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|Thursday, April 26, 2001, updated at 15:36(GMT+8)|
Merger to Form New TV-radio GroupA TV-radio broadcasting group, which will be the largest of its kind in China - made up of China Central Television (CCTV), China Radio (CNR) and China Radio International (CRI) - is scheduled to be put together in July.
A broadcasting authorities official confirmed it yesterday, saying: "A special team is stepping up work in preparation for the 'flagship' group of national TV and radio stations."
This is one of the major steps of the government's reform programme for the radio, television and film industry in a bid to face up to the coming foreign competition that will come with China's entry into the World Trade Organization, said the official, with the State Administration of Radio, Film and Television (SARFT), who declined to give his name.
Along with two recently formed local television and radio groups in Hunan Province and Shanghai, the new group will join in the effort to compete with the multinational media giants, the newspaper Guangzhou Daily said on its website.
The first group, Hunan Radio, Film and Television Media Group, was formed on December 27 last year. It owns seven local TV channels, four radio stations, a newspaper, a website, film studios and other businesses, worth a total of 3 billion yuan (US$360 million).
Shanghai announced the formation of its Cultural Radio, Television and Film Group last Thursday.
Late last month, Director-General of SARFT Xu Guangchun said speeding up the building of large-scale radio, television and film groups would be the focus of the State's reform of these industries.
The television and film companies in the country are too scattered and too weak. They have to join forces to become stronger and more competitive, Xu said.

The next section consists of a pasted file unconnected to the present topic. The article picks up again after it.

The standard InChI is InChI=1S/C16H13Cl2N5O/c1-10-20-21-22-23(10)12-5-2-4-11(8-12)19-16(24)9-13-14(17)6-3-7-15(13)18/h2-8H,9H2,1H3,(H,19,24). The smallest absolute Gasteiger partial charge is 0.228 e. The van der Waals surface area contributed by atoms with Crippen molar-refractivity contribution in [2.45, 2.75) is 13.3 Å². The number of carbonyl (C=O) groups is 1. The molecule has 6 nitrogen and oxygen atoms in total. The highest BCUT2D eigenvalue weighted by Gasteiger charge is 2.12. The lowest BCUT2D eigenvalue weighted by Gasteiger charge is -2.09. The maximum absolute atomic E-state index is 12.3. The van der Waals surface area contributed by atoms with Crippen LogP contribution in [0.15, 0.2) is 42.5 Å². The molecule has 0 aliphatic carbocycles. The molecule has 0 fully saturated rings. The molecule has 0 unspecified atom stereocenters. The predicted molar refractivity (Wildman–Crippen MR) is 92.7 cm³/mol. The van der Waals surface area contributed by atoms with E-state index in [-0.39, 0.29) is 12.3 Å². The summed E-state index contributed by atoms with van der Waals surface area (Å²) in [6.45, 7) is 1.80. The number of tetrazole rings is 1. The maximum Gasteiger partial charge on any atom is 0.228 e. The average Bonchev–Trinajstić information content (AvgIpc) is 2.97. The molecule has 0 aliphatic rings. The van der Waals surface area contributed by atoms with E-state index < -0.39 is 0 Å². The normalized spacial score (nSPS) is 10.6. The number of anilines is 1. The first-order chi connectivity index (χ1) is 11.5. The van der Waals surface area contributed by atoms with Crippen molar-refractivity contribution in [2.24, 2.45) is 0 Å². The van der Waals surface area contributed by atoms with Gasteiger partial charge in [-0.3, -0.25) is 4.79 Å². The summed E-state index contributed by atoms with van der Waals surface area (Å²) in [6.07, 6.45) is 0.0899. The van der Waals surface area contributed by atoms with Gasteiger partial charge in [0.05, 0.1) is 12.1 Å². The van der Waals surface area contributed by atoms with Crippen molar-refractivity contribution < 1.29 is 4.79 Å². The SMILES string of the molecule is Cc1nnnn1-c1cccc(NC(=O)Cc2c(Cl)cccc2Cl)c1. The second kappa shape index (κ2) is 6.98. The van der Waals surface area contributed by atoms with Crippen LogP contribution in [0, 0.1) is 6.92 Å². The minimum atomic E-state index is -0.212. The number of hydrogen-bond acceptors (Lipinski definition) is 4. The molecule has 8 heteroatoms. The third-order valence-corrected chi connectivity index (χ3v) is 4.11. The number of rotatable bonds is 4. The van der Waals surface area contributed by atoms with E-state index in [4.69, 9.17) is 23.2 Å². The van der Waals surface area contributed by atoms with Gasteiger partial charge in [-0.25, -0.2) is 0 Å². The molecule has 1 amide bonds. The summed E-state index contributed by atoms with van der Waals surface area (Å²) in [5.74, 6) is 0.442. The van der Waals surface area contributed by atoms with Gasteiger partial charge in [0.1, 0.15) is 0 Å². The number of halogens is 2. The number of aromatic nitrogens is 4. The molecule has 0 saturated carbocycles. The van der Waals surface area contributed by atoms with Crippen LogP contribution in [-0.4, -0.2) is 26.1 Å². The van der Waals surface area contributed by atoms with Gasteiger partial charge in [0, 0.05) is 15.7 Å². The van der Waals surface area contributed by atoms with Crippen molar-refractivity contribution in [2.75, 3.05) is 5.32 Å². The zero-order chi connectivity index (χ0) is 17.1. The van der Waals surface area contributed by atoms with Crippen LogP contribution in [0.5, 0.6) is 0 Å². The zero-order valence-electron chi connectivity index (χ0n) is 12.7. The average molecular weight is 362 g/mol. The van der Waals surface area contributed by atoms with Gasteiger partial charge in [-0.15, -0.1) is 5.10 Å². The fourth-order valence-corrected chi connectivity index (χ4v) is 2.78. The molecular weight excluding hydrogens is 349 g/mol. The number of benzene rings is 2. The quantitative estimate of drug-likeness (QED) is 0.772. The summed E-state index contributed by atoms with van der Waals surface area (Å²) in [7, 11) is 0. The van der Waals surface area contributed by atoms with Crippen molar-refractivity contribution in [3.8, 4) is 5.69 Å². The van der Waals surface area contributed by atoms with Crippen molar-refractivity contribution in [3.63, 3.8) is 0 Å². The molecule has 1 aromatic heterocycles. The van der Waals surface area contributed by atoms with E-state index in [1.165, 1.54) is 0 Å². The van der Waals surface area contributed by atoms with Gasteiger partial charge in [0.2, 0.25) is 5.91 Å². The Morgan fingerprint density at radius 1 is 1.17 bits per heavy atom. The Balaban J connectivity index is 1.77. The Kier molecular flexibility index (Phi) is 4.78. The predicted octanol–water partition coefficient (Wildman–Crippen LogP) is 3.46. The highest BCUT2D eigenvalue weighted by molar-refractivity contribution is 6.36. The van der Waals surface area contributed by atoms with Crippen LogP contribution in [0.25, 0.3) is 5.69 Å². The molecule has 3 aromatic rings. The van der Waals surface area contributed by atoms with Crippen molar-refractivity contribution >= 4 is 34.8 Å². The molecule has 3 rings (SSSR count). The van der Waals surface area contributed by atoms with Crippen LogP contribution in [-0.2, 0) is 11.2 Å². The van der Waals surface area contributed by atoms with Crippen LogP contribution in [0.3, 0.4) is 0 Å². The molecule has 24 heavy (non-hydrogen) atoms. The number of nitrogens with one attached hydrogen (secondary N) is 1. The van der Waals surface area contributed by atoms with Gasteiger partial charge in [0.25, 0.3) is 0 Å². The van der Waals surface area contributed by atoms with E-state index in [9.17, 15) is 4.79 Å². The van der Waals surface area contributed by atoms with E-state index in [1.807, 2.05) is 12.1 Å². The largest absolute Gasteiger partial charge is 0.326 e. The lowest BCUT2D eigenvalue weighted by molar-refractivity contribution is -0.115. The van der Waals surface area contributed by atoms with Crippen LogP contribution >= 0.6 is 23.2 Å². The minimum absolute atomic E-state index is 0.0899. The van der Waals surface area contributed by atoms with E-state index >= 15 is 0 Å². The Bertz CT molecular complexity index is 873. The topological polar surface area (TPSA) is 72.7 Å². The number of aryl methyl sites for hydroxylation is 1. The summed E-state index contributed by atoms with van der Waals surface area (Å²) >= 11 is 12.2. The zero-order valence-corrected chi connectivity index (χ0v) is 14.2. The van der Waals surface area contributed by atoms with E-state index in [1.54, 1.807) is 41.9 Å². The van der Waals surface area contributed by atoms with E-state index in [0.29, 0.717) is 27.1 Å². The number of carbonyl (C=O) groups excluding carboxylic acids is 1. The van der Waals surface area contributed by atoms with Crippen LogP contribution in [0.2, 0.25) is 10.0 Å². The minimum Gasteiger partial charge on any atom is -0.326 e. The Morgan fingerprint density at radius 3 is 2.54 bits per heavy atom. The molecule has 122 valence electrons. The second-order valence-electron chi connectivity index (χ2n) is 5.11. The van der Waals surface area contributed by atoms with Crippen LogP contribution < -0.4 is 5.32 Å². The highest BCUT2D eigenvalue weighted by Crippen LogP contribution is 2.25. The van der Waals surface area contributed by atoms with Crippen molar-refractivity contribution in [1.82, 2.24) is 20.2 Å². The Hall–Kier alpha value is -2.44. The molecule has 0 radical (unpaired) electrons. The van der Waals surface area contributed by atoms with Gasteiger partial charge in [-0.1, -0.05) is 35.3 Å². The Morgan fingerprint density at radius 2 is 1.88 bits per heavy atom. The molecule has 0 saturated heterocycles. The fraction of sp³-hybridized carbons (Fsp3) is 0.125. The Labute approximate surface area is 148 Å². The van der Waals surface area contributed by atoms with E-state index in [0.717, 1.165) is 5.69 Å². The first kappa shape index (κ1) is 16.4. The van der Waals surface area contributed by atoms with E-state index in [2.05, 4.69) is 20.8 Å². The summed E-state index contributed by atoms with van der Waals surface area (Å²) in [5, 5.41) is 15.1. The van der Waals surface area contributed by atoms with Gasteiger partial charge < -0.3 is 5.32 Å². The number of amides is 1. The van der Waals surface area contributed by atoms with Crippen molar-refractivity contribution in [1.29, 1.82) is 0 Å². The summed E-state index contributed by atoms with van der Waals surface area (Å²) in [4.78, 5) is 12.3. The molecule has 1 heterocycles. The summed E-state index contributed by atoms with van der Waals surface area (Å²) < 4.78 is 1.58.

Besides the groups in Hunan, Shanghai and Beijing, other places, including Guangdong, Jiangsu and Zhejiang will also make up their own groups, according to Xu.
Compared with foreign media giants, China's broadcast businesses are still small.
The largest TV station, CCTV, had an income of only 5 billion yuan (US$600 million) last year, while the MTV network under the US media giant Viacom earned US$5 billion last year, Guangzhou Daily quoted Viacom (China)'s CEO Li Yifei as saying.
Viacom, together with other foreign media giants such as AOL Time Warner, Walt Disney Co and Murdoch's News Corp Ltd, have already sent their analysts to China, for preparing to take a share of the huge market.
"China's radio and television industries are standing at a crossroad," said professor Huang Shengmin of the Beijing Broadcasting Institute.
At a time when domestic competition is heating up, and foreign competitors are at the door, the survival and growth of the companies rely on a breakthrough in their thinking and management and capital support from society, Huang said.
He said if they missed the chance, the whole industry will fall into the swamp of clumsiness and low efficiency, as some of the State-owned enterprises did.
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